When bringing a car accident claim, you need to be able to establish all of the damages you suffered, and equally importantly, you need to be able to prove that the car accident caused those injuries. Establishing that an accident exacerbated a pre-existing condition like degenerative disc disease can be tricky because the at-fault driver's attorney will typically try to argue that the car accident did not cause it. This is where an experienced Tennessee car accident attorney can help. At Labrum Law, we know what it takes to draw a strong connection between the accident and the resulting injuries. By analyzing medical records, we can work with our clients to identify all of the injuries and pain the accident caused them so we can fight to win them the compensation they deserve.
Pain and Suffering
Degenerative disc disease, like osteoarthritis or herniated discs, is painful enough as it is. When a degenerative disc disease aggravated by car accident occurs, the pain may be so severe that you can no longer take part in the activities you need to and love to do, such as going to work, taking care of the home, exercising, and participating in hobbies. This suffering and loss of enjoyment can be compensated as part of your car insurance claim. Though it's difficult to put a dollar figure on your comfort and happiness, an experienced attorney will help you calculate a fair amount of compensation based on the severity and permanence of your injury.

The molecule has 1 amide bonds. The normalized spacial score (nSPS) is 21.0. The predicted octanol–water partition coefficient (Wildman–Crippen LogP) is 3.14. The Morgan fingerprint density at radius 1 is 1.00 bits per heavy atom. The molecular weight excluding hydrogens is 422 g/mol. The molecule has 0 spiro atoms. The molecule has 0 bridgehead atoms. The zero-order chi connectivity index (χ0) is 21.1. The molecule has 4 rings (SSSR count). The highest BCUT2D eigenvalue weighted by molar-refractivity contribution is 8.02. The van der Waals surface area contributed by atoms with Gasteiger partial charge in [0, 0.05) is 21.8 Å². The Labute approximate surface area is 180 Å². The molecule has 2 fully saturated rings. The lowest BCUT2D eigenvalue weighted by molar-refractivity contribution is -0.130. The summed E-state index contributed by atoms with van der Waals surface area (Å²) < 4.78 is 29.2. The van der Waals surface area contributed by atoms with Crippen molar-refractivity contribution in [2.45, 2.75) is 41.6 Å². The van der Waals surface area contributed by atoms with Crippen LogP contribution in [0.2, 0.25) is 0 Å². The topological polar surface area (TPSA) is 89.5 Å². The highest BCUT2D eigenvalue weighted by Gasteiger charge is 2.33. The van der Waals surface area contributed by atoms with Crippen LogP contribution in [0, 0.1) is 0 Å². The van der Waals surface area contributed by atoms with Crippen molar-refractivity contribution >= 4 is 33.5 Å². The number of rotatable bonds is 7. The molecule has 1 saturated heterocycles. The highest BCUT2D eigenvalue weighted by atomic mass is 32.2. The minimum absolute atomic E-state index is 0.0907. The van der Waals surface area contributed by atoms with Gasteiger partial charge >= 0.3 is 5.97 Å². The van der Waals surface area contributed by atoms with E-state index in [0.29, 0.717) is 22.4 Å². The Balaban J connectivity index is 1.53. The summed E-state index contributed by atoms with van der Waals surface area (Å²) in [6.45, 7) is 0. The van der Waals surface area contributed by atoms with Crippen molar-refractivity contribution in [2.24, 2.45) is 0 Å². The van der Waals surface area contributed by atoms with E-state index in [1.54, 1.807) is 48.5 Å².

Contact Our Experienced Tennessee Car Accident Lawyers
When an at-risk victim suffers a traumatic impact in a car accident, it can cause pre-existing degenerative disc disease to rapidly get worse. If you believe you have a case, reach out to Labrum Law at (615) 338-9500, or contact us online to set up a free consultation. We know that after a car accident, you are concerned about regaining your health and paying off medical bills, which is why we want to help you understand all of your legal rights. We do not charge our clients a fee unless we win their case.